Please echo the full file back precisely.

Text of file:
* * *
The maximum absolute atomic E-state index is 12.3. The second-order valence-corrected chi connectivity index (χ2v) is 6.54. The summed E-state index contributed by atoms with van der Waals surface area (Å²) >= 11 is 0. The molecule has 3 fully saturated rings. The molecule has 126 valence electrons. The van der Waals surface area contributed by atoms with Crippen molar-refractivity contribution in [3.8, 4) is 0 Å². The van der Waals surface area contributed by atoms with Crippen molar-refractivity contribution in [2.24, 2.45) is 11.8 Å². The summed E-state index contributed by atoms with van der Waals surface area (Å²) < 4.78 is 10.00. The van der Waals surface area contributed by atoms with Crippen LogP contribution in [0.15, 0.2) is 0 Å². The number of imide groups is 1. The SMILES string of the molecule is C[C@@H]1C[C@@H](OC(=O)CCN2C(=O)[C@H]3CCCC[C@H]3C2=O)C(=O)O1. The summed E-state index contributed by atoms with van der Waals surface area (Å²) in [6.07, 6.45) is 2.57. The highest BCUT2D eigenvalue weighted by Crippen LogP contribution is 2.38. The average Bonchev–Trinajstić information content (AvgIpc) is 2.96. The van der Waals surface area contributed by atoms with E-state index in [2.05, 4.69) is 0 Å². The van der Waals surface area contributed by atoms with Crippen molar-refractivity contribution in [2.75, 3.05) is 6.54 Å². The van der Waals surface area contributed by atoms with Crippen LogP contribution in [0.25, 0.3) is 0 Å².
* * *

The maximum absolute atomic E-state index is 12.3. The second-order valence-corrected chi connectivity index (χ2v) is 6.54. The summed E-state index contributed by atoms with van der Waals surface area (Å²) >= 11 is 0. The molecule has 3 fully saturated rings. The molecule has 126 valence electrons. The van der Waals surface area contributed by atoms with Crippen molar-refractivity contribution in [3.8, 4) is 0 Å². The van der Waals surface area contributed by atoms with Crippen molar-refractivity contribution in [2.24, 2.45) is 11.8 Å². The summed E-state index contributed by atoms with van der Waals surface area (Å²) < 4.78 is 10.00. The van der Waals surface area contributed by atoms with Crippen LogP contribution in [0.15, 0.2) is 0 Å². The number of imide groups is 1. The SMILES string of the molecule is C[C@@H]1C[C@@H](OC(=O)CCN2C(=O)[C@H]3CCCC[C@H]3C2=O)C(=O)O1. The summed E-state index contributed by atoms with van der Waals surface area (Å²) in [6.07, 6.45) is 2.57. The highest BCUT2D eigenvalue weighted by Crippen LogP contribution is 2.38. The average Bonchev–Trinajstić information content (AvgIpc) is 2.96. The van der Waals surface area contributed by atoms with E-state index in [2.05, 4.69) is 0 Å². The van der Waals surface area contributed by atoms with Crippen molar-refractivity contribution in [2.75, 3.05) is 6.54 Å². The van der Waals surface area contributed by atoms with Crippen LogP contribution in [0.25, 0.3) is 0 Å².